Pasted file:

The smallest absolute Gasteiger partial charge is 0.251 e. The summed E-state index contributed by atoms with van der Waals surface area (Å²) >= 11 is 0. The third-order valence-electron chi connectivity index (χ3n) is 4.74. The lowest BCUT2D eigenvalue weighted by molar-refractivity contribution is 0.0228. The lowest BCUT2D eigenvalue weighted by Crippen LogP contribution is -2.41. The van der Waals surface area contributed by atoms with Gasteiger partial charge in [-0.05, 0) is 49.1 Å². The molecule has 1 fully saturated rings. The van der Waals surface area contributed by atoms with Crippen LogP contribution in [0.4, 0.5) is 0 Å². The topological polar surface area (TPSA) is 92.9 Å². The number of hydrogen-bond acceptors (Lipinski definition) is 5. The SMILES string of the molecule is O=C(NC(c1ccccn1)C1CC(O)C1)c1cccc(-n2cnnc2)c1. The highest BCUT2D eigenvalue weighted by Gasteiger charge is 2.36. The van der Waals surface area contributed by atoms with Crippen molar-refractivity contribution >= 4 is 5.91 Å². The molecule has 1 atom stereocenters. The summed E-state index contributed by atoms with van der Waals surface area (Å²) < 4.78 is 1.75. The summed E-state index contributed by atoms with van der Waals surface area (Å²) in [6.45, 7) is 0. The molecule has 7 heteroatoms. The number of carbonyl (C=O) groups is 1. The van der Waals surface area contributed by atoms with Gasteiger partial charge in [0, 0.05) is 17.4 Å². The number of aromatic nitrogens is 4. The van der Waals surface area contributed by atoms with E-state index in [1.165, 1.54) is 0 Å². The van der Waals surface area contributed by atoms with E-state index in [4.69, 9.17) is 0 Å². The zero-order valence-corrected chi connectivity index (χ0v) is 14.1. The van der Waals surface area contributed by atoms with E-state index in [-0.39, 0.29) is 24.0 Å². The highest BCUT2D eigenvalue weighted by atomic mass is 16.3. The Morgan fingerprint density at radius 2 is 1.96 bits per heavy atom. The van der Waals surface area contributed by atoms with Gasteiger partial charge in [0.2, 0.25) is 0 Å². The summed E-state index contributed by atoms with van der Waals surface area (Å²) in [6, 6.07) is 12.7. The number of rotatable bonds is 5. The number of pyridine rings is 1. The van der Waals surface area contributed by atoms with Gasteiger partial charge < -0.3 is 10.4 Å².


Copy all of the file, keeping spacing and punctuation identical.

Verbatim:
The smallest absolute Gasteiger partial charge is 0.251 e. The summed E-state index contributed by atoms with van der Waals surface area (Å²) >= 11 is 0. The third-order valence-electron chi connectivity index (χ3n) is 4.74. The lowest BCUT2D eigenvalue weighted by molar-refractivity contribution is 0.0228. The lowest BCUT2D eigenvalue weighted by Crippen LogP contribution is -2.41. The van der Waals surface area contributed by atoms with Gasteiger partial charge in [-0.05, 0) is 49.1 Å². The molecule has 1 fully saturated rings. The van der Waals surface area contributed by atoms with Crippen LogP contribution in [0.4, 0.5) is 0 Å². The topological polar surface area (TPSA) is 92.9 Å². The number of hydrogen-bond acceptors (Lipinski definition) is 5. The SMILES string of the molecule is O=C(NC(c1ccccn1)C1CC(O)C1)c1cccc(-n2cnnc2)c1. The highest BCUT2D eigenvalue weighted by Gasteiger charge is 2.36. The van der Waals surface area contributed by atoms with Crippen molar-refractivity contribution >= 4 is 5.91 Å². The molecule has 1 atom stereocenters. The summed E-state index contributed by atoms with van der Waals surface area (Å²) < 4.78 is 1.75. The summed E-state index contributed by atoms with van der Waals surface area (Å²) in [6.45, 7) is 0. The molecule has 7 heteroatoms. The number of carbonyl (C=O) groups is 1. The van der Waals surface area contributed by atoms with Gasteiger partial charge in [0, 0.05) is 17.4 Å². The number of aromatic nitrogens is 4. The van der Waals surface area contributed by atoms with E-state index in [1.165, 1.54) is 0 Å². The van der Waals surface area contributed by atoms with E-state index in [4.69, 9.17) is 0 Å². The zero-order valence-corrected chi connectivity index (χ0v) is 14.1. The van der Waals surface area contributed by atoms with E-state index in [-0.39, 0.29) is 24.0 Å². The highest BCUT2D eigenvalue weighted by atomic mass is 16.3. The Morgan fingerprint density at radius 2 is 1.96 bits per heavy atom. The van der Waals surface area contributed by atoms with Gasteiger partial charge in [0.2, 0.25) is 0 Å². The summed E-state index contributed by atoms with van der Waals surface area (Å²) in [6, 6.07) is 12.7. The number of rotatable bonds is 5. The number of pyridine rings is 1. The van der Waals surface area contributed by atoms with Gasteiger partial charge < -0.3 is 10.4 Å².